It is said that the first representation of Rossini’s “Il Barbiere di Siviglia” was a compilation of stage disasters: the singer playing Bartolo stumbled in the threshold of his house and fell breaking some teeth, a black cat crossed the stage and so on. I read this years ago and most probably my imagination has altered the anecdote; I know, I could google it and check it, but, remember, I’m quite lazy.
What does Rossini appear in this post? Because I remembered it last night, while watching my husband’s performance in a theatre in Rome. No black cats nor broken teeth involved, but there were some technical problems with the sounds and microphones. He took it very well, those are things that happen and he was so happy for being on that stage that most probably neither accidents nor animals would have erased the smile on his face. It was his first serious professional engagement since… practically always, even if he’s been a musician all his life.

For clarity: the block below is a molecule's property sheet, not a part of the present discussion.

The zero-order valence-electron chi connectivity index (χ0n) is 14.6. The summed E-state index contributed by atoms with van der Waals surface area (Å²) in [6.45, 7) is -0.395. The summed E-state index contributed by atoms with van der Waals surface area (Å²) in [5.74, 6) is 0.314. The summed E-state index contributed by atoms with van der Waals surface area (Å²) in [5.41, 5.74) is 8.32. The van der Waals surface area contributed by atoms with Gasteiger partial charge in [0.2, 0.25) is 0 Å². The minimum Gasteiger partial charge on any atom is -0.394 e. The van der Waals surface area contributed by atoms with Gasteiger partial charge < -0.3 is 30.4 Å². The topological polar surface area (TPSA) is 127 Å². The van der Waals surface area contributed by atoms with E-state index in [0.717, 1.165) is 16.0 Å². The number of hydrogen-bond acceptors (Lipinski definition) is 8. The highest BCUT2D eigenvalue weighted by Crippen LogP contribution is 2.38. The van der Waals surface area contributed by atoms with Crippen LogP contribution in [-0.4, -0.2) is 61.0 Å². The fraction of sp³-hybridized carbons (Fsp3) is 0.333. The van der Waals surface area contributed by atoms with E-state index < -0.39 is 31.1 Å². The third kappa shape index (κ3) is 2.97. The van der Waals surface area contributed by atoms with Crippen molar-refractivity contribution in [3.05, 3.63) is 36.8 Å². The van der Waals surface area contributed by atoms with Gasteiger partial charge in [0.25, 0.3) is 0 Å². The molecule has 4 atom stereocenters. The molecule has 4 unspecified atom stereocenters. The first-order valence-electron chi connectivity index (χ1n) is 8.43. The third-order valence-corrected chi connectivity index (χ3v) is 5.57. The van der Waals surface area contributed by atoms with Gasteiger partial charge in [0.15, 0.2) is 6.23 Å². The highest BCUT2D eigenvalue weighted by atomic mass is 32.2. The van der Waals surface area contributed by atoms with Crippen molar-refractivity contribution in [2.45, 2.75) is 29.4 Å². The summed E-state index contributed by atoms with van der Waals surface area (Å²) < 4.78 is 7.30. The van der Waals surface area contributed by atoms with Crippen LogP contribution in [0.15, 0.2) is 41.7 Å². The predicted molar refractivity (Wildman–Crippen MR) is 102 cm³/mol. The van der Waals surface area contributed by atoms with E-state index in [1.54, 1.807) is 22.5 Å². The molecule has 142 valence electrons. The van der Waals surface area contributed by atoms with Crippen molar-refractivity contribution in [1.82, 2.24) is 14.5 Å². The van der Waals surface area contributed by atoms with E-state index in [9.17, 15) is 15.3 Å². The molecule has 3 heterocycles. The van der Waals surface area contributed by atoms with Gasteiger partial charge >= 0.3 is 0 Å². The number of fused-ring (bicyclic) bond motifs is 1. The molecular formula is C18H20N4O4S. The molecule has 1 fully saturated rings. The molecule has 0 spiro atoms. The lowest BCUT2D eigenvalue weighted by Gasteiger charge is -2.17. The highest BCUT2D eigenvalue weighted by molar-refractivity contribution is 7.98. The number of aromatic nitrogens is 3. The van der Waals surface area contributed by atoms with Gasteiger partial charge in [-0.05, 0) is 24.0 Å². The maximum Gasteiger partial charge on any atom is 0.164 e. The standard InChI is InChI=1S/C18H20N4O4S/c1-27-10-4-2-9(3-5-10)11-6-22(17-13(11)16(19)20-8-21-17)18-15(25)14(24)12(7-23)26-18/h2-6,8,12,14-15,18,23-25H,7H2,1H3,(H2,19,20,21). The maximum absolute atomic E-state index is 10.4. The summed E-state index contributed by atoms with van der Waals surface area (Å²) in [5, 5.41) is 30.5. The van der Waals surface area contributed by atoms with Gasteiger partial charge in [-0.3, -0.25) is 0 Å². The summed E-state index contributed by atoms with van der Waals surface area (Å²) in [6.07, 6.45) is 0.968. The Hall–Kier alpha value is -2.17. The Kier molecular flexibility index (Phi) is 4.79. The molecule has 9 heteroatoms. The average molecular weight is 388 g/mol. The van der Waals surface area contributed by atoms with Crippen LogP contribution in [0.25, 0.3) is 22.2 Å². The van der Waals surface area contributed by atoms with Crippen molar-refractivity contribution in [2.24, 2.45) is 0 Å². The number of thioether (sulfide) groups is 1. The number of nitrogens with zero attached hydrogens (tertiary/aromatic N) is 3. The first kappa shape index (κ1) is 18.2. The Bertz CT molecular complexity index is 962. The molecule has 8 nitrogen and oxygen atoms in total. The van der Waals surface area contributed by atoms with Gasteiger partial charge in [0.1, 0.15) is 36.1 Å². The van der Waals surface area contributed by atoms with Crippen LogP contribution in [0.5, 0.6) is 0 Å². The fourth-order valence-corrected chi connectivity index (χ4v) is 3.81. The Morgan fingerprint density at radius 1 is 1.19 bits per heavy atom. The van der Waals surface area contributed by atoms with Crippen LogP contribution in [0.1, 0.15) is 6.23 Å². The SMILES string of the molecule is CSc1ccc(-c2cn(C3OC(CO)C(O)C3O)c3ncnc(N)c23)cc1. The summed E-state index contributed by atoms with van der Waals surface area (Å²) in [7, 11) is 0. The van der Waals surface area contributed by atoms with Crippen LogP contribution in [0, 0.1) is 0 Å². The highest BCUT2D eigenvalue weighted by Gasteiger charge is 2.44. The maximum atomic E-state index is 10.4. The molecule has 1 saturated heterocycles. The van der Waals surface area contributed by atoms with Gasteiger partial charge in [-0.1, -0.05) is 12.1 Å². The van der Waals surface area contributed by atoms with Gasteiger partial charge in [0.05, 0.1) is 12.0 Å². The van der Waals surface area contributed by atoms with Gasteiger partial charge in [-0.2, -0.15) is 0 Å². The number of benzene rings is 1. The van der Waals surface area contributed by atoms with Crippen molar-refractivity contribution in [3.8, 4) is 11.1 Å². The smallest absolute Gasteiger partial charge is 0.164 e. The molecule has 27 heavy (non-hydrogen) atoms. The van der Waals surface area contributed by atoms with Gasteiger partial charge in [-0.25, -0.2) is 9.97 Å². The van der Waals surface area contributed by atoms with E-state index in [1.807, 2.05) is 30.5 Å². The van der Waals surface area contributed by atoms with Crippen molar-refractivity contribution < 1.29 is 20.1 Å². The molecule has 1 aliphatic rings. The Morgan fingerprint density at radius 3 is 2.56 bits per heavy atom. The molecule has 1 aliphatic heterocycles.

Last night he finally could play two shows in a theatre, with a group of professional musicians and in front of a paying audience: not in a pub for the usual group of friends and relatives. He was absurdely happy, and I was also for him. Most of all when he was called by the singer to receive the audience’s applause and “bravos” with embarrasment.